As I mentioned, if I wasn't going to use the BLW, I would fix and repair the original equipment as my second choice.  With that said, I think it's unfair to say that the OEM is the best to use when it's such an inherently poor design. The only reason they used a ZIF connector was to differentiate it from a "video game system" and make it more like an "entertainment system."  While there were many reasons for Nintendo to go in this direction, it ultimately lead to a very flawed design, and "best" is never a word I would use to describe it.  The BLW is what the original design of the NES should have been in the first place.  

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3 hours ago, Tanooki said:

Personally I'm not a fan, but just don't see the point as I boil pins if I ever have a problem as I feel the OEM stuff is still best to use, when it is cleaned after properly being re-lifted/aligned.  Seems the boiling gets all the funk out while the heat seems to restore the tension on the things to factory if not better.  I've had cases where boiling allowed the games to pop on fine without locking it down.

i bought a blw pin. ive used it for what feels like a couple years.... i few months ago i put the og pin back on my toaster. nothing like the real thing.

that said. its a solid aftermarket pin.

and i have one for sale 🙂 lol

Edited by docile tapeworm
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I will say, the BLW is a great piece of hardware and works extremely well.  That being said, I had to go back to my original NES with the original pins, because when I didn't press down on a game after inserting it, something was missing.  I realized that I NEED to press the cart down after I insert it before I press power.  It's kind of like how I NEED to put a quarter in my arcade games before I play them; I know I could put them all on free play, but I NEED to put a quarter in first.  And I'm the same way with the good ol' NES - I gotta pop that sucka down!*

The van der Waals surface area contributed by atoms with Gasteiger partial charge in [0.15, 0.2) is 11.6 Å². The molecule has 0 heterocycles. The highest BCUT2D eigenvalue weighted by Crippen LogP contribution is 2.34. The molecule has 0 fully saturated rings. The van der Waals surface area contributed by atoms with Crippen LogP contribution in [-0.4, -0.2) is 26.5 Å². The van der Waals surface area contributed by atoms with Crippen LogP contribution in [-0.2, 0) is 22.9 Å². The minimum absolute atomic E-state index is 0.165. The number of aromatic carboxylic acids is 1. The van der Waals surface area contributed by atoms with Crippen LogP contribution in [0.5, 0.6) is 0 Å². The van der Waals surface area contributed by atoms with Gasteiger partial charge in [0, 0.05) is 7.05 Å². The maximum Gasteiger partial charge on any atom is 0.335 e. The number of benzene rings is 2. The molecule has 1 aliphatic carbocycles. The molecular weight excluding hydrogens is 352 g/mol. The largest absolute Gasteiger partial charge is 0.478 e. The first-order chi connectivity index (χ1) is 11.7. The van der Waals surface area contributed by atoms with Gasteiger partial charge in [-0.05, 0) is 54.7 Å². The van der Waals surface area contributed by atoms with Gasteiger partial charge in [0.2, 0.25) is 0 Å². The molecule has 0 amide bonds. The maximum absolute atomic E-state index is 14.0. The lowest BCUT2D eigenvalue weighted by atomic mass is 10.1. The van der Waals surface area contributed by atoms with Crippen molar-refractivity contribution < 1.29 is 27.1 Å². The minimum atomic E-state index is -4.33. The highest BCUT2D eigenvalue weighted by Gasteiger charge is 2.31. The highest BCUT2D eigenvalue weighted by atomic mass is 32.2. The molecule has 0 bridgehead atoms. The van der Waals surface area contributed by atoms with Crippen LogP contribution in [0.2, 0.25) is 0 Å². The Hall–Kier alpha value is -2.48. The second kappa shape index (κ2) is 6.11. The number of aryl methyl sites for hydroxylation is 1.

*I do realize that the OEM design requires regular cleaning and maintenance, but I accept that as part of the deal.

 

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7 hours ago, Pendragonx said:

I got one a few years ago -- best thing I've ever done for that NES. It works flawlessly now. Definitely recommend.

 

Same here.  I tried one, and can't imagine going back.  Since that first, I've picked up nearly 10 more, for a few of my spare NES consoles, and to upgrade friends' machines.

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52 minutes ago, Dr. Morbis said:

*I do realize that the OEM design requires regular cleaning and maintenance, but I accept that as part of the deal.

Same here.  When I was speaking of 'best' the OEM one, BLW exclusive to that since it's radically redesigned, it is best compared to now over a decade or so of cheap chinese crap with brittle metals, weak metals, overly tight death grip, they're garbage that wear out and aren't optimal.  Given the choice, personally I'd take the original.  I've had to clean and use kits or whatever since the late 80s early 90s, so I really don't care.  I'd rather use what works, than use some kickstarter hatchet job that bypasses the entire mechanism.  I get some people prefer it and why, but that's a choice.

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3 hours ago, Dr. Morbis said:

I realized that I NEED to press the cart down after I insert it before I press power.  It's kind of like how I NEED to put a quarter in my arcade games before I play them; I know I could put them all on free play, but I NEED to put a quarter in first.  And I'm the same way with the good ol' NES - I gotta pop that sucka down!*

Just so long as you admit that it's a totally irrational, emotional need. But then again, we are collectors of plastic squares. 😛